In the wake of 9/11, America passed the patriot act. In so doing giving the government much greater latitude to implement the widespread surveillance of it’s citizens. The announcement from the Guardian disclosed not only that telephone records were being gathered, but also that data held at large Internet companies, such as google, which described the populations internet habits, could be made available to authorities on request (The Guardian, 2013).

Unfortunately the revelations were not limited to America, they also uncovered that London based GCHQ, had been hacking lines of communication for at least 18 months. Therefore indiscriminately gathering email, internet and telephone data (The Guardian, 2013).

Wikileaks is a website dedicated to the dissemination of information. It strives to provide an outlet for whistleblowers to safely and anonymously deliver their information. Sarah Harrison, editor of Wikileaks, was instrumental in maintaining the liberties of the Guardian’s 2013 source, Edward Snowden. Snowden who is wanted on several felony charges in the United States, fled the country in order to escape incarceration. Snowden now resides in Russia and remains pursued by American authorities, despite a sizeable public outcry for reprieve.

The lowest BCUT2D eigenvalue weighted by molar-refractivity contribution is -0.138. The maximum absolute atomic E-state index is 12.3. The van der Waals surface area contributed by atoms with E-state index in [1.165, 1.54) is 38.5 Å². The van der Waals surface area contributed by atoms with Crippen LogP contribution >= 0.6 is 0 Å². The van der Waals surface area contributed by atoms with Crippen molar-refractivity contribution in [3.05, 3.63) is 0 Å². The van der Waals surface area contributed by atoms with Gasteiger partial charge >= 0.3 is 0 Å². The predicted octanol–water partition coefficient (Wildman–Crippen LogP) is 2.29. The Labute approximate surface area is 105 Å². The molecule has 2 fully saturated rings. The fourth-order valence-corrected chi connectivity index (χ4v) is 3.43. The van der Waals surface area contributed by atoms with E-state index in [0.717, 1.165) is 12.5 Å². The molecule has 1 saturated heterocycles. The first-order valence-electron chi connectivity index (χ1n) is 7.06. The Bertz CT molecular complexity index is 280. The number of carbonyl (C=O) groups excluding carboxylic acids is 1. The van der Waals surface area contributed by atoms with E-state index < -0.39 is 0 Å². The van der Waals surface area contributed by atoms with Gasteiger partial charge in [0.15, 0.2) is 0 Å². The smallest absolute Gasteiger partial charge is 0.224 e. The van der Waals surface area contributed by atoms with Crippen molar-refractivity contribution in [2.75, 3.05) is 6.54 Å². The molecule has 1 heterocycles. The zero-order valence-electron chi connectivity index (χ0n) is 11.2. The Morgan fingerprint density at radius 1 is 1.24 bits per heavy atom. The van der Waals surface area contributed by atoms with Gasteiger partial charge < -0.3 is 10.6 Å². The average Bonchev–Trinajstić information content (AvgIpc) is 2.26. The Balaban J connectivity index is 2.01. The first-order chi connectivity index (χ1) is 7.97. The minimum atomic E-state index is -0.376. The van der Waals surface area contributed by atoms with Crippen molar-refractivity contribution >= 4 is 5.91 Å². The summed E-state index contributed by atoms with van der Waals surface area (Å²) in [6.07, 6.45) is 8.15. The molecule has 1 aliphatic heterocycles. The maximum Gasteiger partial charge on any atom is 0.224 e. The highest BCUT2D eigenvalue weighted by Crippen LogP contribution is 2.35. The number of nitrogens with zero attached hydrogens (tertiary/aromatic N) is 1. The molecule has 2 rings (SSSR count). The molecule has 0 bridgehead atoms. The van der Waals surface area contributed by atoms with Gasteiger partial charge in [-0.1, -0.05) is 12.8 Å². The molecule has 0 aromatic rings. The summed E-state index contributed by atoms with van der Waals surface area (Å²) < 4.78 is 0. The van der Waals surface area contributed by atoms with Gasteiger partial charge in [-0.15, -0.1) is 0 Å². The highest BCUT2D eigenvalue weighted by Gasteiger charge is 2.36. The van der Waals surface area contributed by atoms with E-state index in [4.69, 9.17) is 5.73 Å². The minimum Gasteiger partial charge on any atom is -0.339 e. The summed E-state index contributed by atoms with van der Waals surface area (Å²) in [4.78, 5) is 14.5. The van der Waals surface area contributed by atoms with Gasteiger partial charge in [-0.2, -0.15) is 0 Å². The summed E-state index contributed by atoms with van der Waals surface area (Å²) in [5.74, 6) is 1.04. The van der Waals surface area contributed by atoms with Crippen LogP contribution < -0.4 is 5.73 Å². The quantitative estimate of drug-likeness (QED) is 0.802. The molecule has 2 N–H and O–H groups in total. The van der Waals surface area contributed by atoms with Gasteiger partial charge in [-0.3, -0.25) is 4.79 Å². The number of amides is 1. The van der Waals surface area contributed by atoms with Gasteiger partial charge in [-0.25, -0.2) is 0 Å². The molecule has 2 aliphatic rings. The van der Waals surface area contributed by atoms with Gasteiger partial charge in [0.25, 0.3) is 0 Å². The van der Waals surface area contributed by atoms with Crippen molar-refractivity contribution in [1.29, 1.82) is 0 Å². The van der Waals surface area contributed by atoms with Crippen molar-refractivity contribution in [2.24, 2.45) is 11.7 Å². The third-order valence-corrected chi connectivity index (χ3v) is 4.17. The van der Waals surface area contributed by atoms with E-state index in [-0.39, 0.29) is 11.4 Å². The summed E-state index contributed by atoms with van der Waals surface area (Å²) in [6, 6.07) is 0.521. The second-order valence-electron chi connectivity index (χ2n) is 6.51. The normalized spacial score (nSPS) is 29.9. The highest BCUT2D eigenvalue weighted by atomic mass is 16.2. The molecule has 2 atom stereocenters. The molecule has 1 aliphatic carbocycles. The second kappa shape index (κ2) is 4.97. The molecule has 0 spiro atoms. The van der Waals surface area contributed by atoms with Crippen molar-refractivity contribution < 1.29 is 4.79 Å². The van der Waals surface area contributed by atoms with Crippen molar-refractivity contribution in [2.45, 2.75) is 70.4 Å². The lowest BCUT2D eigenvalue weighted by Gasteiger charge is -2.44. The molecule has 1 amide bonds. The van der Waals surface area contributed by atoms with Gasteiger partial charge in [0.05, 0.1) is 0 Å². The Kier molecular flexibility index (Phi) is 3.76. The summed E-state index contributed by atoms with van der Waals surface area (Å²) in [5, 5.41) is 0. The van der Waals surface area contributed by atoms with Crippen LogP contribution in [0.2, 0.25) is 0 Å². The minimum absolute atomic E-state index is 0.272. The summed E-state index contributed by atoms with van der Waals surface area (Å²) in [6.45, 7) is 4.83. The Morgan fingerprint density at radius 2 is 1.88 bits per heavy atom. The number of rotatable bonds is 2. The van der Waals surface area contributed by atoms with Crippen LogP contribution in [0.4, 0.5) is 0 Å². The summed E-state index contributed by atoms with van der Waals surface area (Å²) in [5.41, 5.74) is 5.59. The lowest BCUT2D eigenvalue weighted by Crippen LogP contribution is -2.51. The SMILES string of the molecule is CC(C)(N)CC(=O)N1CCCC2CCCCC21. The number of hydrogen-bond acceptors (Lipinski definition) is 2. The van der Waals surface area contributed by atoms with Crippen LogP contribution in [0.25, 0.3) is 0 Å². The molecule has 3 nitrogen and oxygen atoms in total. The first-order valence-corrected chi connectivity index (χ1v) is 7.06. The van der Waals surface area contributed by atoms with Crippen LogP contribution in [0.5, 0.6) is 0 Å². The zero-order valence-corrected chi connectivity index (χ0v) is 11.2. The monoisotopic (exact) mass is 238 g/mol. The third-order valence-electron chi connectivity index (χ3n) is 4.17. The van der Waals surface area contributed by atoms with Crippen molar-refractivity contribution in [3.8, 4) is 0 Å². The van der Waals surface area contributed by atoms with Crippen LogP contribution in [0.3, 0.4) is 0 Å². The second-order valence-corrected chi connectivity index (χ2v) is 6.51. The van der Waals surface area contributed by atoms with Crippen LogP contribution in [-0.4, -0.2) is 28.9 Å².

The quest for security necessitates a pursuit of information. Although it’s galling to consider, that in our search we may have come full circle. In 2016 the world in which we find ourselves, is one where the government we entrust with our protection, has concluded that the only means of achieving that protection, is by hacking the private lines of communication that once helped to define our free society. For all the uncertainty surrounding the term ‘hacker’, it is surely those ethical individuals, who finds their moral compass compromised, and therefore seeks to act, that remain the most misunderstood. The Snowden’s and Swartz’s who aspire for a more transparent system, less marred by the capitalist pursuit for profit. What will it take to achieve their goal? In one of his final television interviews, Aaron looks to remind us:


“There’s sort of these two polarising perspectives; Everything is great, the Internet has created all this freedom and liberty and everything’s gonna be fantastic. Or, everything is terrible; the internet has created all these tools for cracking down and spying and you know, controlling what we say. The thing is both are true, the internet has done both, and both are kind of amazing and astonishing and which one will win out, is down to us (Internet’s Own Boy, 2014).“


This paper is dedicated to the memory of Aaron Swartz.